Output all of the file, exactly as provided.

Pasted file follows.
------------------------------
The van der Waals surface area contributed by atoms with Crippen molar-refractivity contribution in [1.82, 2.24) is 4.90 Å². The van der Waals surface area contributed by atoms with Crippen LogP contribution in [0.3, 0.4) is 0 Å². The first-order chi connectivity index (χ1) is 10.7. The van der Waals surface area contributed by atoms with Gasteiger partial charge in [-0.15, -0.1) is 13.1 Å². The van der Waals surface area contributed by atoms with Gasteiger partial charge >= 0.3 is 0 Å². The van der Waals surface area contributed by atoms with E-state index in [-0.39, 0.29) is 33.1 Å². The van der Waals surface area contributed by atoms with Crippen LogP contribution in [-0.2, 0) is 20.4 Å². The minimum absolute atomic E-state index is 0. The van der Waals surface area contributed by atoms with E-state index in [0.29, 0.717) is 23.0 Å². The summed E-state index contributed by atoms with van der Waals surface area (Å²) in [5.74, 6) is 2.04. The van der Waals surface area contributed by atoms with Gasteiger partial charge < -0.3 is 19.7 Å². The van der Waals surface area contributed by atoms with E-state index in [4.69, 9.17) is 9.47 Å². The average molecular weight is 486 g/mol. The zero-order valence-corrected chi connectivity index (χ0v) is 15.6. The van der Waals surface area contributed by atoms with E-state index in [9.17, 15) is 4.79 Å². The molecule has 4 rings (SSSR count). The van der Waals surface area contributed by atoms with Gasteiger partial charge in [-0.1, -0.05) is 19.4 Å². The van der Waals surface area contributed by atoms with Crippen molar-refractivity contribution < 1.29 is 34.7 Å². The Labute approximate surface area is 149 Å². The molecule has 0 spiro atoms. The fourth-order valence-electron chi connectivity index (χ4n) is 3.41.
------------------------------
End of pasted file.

The van der Waals surface area contributed by atoms with Crippen molar-refractivity contribution in [1.82, 2.24) is 4.90 Å². The van der Waals surface area contributed by atoms with Crippen LogP contribution in [0.3, 0.4) is 0 Å². The first-order chi connectivity index (χ1) is 10.7. The van der Waals surface area contributed by atoms with Gasteiger partial charge in [-0.15, -0.1) is 13.1 Å². The van der Waals surface area contributed by atoms with Gasteiger partial charge >= 0.3 is 0 Å². The van der Waals surface area contributed by atoms with E-state index in [-0.39, 0.29) is 33.1 Å². The van der Waals surface area contributed by atoms with Crippen LogP contribution in [-0.2, 0) is 20.4 Å². The minimum absolute atomic E-state index is 0. The van der Waals surface area contributed by atoms with E-state index in [0.29, 0.717) is 23.0 Å². The summed E-state index contributed by atoms with van der Waals surface area (Å²) in [5.74, 6) is 2.04. The van der Waals surface area contributed by atoms with Gasteiger partial charge < -0.3 is 19.7 Å². The van der Waals surface area contributed by atoms with E-state index in [4.69, 9.17) is 9.47 Å². The average molecular weight is 486 g/mol. The zero-order valence-corrected chi connectivity index (χ0v) is 15.6. The van der Waals surface area contributed by atoms with E-state index in [9.17, 15) is 4.79 Å². The molecule has 4 rings (SSSR count). The van der Waals surface area contributed by atoms with Gasteiger partial charge in [-0.1, -0.05) is 19.4 Å². The van der Waals surface area contributed by atoms with Crippen molar-refractivity contribution < 1.29 is 34.7 Å². The Labute approximate surface area is 149 Å². The molecule has 0 spiro atoms. The fourth-order valence-electron chi connectivity index (χ4n) is 3.41.